||30 credits (15 ECTS, 300 learning hours)
| Other Teachers:
||20 x 2-hour weekly seminars, 10 seminars per term, Term One and Two
|Who may enrol:
||LLM students only
|Must not be taken with:
|Qualifying module for:
||LLM in Human Rights Law;
LLM in International Law;
LLM in Litigation and Dispute Resolution
||Opportunity for feedback on one optional practice essay
||One 3-hour unseen written examination (100%)
This module deals with:
- The requirements of general obligation under international law to settle disputes peacefully.
- The historical evolution and contemporary understandings of the mechanisms available for dispute resolution enumerated in United Nations Charter Article 33: negotiation, inquiry; mediation; conciliation; arbitration; judicial settlement.
- Legal and policy issues associated with the composition, functioning and powers of the permanent and ad hoc international courts and tribunals.
- The respective advantages and disadvantages of these various mechanisms, the factors that influence their effectiveness.
- The role and interests of the various disputants and interested third parties in proceedings before these mechanisms.
- The place which these mechanisms have in the international legal order and their relationships to national bodies.
- Introduction. Historical background and Proliferation of ICTs
- Diplomatic processes for resolution of disputes
- Appointment of international judges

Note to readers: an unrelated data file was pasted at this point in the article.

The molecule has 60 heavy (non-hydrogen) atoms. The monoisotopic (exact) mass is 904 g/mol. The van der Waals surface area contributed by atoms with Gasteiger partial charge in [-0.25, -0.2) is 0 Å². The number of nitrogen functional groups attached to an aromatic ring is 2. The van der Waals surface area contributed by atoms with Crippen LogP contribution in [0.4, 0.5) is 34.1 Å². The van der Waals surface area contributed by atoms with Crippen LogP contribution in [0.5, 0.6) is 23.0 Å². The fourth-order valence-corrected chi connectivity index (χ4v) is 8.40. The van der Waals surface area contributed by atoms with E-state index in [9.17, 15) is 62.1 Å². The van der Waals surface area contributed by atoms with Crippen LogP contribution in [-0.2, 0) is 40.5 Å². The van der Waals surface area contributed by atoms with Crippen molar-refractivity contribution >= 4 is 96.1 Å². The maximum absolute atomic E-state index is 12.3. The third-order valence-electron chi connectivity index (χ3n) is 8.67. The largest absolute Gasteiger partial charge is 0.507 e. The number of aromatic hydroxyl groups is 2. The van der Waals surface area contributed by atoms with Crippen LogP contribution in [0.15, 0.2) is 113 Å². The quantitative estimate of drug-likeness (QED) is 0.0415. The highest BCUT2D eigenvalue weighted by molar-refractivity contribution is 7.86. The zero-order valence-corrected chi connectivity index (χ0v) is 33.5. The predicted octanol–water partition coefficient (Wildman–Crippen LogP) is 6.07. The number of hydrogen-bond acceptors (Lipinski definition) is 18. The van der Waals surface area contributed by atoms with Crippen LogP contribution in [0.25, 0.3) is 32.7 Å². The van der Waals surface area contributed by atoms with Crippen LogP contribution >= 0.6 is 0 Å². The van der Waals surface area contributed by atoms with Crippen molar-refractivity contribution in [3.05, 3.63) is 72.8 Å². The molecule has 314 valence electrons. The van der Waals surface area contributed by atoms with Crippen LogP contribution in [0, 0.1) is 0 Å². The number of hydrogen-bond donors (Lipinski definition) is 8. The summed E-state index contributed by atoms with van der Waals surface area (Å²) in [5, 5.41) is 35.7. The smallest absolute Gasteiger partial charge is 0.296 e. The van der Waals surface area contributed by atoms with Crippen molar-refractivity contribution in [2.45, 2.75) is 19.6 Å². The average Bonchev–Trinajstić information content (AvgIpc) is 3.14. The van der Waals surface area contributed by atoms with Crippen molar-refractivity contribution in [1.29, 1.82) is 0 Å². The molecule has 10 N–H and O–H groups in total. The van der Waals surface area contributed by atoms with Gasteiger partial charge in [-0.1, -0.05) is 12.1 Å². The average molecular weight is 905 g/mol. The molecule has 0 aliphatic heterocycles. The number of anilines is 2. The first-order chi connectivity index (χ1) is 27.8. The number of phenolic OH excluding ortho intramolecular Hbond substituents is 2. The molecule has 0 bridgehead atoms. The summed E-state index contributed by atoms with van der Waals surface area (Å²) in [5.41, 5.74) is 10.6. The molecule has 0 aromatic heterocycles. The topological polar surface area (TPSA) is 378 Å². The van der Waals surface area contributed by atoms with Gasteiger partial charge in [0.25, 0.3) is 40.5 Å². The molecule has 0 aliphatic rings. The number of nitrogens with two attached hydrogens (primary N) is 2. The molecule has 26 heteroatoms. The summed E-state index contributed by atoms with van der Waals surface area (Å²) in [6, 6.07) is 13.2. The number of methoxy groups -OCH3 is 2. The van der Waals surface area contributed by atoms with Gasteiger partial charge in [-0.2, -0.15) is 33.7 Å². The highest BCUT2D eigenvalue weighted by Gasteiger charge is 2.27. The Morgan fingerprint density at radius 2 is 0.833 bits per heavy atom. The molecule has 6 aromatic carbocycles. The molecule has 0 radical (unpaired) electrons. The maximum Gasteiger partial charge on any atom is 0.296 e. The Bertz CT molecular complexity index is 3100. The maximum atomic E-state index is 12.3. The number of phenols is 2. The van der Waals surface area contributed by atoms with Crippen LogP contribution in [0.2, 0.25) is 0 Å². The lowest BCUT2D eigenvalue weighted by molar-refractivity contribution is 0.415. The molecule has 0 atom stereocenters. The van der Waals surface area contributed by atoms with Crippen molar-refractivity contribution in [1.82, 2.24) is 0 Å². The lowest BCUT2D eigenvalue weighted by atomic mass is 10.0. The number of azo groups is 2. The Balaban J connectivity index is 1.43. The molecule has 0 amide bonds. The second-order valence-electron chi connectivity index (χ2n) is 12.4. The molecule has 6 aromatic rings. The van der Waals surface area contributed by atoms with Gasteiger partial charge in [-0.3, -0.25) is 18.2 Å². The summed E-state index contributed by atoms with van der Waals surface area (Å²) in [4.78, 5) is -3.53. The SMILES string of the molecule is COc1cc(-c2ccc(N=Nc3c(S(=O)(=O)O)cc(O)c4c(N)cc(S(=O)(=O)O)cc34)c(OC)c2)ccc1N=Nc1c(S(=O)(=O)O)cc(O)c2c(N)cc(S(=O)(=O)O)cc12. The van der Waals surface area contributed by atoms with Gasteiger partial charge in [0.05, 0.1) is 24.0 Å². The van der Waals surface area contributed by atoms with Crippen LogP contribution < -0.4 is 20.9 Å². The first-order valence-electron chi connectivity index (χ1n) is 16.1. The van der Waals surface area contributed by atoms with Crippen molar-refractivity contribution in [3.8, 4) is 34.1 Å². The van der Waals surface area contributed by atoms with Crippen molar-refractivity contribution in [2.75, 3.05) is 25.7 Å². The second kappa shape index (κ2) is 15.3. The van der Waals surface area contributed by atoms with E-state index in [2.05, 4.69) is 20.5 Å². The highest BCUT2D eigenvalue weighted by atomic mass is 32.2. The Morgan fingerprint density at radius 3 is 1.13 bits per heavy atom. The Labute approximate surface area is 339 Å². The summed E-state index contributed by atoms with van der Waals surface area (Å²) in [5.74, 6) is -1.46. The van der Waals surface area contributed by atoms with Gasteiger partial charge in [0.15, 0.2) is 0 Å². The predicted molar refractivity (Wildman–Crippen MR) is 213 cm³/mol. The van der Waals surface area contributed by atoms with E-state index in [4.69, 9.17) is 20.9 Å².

- Independence and impartiality of international judiciary
- Jurisdiction I
- Jurisdiction II
- Applicable law
- Representation of the parties
- Provisional measures
- Third party intervention
- Amicus curiae
- Powers of ICTs: Remedies and Implementation
- Interpretation, Appeal and Review
- Advisory opinions
- Relationship between international courts
While there is no one textbook that covers all the material addressed in the module, there are four basic books now available that are recommended:
- R. Mackenzie, C. Romano, Y. Shany and P. Sands, Manual of International Courts and Tribunals (2nd edition, OUP, 2010)
- J. Merrills, International Dispute Settlement (Cambridge University Press, 4th ed. 2005)
- J. Collier & V. Lowe, The Settlement of Disputes in International Law (Oxford University Press, 1999)
- C. Romano, K. Alter and Y. Shany (eds.) The Oxford Handbook of International Adjudication (OUP, 2014)
Module reading lists and other module materials will be provided via online module pages, once students have made their module selections upon enrolment.